time. It is inappropriate to use Internet-Drafts as reference time. It is inappropriate to use Internet-Drafts as reference
material or to cite them other than as "work in progress." material or to cite them other than as "work in progress."
The list of current Internet-Drafts can be accessed at The list of current Internet-Drafts can be accessed at
http://www.ietf.org/ietf/1id-abstracts.txt. http://www.ietf.org/ietf/1id-abstracts.txt.
The list of Internet-Draft Shadow Directories can be accessed at The list of Internet-Draft Shadow Directories can be accessed at
http://www.ietf.org/shadow.html. http://www.ietf.org/shadow.html.
This Internet-Draft will expire on April 2, 2006. This Internet-Draft will expire on August 7, 2006.
Copyright Notice Copyright Notice
Copyright (C) The Internet Society (2005). Copyright (C) The Internet Society (2006).
Abstract Abstract
This document contains a "roadmap" to the Requests for Comments (RFC) This document contains a "roadmap" to the Requests for Comments (RFC)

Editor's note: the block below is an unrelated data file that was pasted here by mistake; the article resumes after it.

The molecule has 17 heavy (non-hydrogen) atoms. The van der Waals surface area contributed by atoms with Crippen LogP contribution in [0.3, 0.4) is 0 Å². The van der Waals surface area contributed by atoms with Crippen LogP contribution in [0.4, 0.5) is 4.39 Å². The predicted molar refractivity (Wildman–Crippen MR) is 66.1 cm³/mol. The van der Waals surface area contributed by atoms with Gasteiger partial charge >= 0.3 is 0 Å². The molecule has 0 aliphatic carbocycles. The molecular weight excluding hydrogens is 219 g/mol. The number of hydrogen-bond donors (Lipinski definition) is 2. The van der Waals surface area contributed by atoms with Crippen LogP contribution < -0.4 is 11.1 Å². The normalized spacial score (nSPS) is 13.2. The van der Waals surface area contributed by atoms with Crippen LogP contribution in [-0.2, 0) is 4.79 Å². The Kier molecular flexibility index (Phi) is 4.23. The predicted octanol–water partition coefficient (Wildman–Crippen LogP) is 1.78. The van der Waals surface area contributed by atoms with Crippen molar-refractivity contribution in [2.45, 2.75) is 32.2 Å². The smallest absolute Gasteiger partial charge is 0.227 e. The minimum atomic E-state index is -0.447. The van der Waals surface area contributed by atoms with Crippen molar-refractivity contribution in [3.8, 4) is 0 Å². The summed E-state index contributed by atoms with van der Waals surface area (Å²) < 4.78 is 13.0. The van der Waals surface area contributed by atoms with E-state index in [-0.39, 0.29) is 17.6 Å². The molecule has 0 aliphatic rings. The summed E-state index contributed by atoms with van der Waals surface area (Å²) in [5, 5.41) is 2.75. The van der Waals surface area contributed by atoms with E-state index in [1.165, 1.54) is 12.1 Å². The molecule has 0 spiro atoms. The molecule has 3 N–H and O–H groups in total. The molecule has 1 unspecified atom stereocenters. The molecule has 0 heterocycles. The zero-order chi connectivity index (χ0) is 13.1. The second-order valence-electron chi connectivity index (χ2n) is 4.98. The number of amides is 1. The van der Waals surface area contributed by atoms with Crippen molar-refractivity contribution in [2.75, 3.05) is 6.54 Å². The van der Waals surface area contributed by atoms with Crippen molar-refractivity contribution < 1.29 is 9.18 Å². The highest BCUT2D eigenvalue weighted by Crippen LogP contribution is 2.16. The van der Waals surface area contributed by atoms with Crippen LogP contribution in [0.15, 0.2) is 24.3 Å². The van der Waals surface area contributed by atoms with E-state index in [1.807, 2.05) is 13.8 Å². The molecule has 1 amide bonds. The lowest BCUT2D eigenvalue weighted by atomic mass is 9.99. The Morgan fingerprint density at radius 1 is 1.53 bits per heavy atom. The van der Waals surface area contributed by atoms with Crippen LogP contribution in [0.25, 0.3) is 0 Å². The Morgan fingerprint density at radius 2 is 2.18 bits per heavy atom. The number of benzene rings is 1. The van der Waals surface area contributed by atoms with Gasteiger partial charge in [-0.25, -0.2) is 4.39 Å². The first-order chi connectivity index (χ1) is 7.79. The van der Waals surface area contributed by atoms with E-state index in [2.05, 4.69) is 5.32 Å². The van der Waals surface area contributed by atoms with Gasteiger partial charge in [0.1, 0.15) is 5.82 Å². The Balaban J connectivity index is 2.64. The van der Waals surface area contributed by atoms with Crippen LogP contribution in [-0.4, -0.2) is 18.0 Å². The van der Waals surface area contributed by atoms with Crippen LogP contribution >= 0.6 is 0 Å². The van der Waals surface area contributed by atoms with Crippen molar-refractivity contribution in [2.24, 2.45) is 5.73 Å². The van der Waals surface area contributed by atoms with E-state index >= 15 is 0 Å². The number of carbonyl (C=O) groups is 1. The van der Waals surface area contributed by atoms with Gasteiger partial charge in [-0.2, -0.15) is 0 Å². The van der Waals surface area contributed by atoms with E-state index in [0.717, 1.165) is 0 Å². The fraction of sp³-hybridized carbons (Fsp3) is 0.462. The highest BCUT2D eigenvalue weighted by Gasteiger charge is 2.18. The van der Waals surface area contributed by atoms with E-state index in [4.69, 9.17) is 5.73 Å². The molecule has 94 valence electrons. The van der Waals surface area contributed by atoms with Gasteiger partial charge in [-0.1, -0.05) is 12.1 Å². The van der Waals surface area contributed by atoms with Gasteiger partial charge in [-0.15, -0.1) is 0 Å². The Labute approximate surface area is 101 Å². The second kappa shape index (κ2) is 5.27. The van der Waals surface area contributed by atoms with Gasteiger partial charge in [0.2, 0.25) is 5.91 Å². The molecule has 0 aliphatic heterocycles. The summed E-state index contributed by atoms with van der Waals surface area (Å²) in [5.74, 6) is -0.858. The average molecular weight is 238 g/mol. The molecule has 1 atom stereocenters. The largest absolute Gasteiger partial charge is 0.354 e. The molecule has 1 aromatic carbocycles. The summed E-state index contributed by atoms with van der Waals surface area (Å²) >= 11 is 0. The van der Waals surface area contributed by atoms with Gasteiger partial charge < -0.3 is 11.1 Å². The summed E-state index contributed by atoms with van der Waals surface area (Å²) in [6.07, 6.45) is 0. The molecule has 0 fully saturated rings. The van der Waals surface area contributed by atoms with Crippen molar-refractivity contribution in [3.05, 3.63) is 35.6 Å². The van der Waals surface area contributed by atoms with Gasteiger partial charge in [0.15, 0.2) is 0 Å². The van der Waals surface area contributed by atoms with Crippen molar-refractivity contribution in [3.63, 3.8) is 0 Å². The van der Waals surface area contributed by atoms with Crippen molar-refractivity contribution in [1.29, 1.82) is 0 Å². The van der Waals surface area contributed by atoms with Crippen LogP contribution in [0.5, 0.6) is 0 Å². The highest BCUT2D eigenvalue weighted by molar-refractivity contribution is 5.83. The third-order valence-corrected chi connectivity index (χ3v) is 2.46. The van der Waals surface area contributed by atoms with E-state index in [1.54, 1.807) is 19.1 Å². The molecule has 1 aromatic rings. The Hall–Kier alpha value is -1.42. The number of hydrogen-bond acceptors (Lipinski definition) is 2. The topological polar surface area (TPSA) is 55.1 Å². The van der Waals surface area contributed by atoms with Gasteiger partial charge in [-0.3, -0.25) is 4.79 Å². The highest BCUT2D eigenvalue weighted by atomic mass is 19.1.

documents relating to the Internet's Transmission Control Protocol documents relating to the Internet's Transmission Control Protocol
(TCP). This roadmap provides a brief summary of the documents (TCP). This roadmap provides a brief summary of the documents
defining TCP and various TCP extensions that have accumulated in the defining TCP and various TCP extensions that have accumulated in the
RFC series. This serves as a guide and quick reference for both TCP RFC series. This serves as a guide and quick reference for both TCP
implementers and other parties who desire information contained in implementers and other parties who desire information contained in
the TCP-related RFCs. the TCP-related RFCs.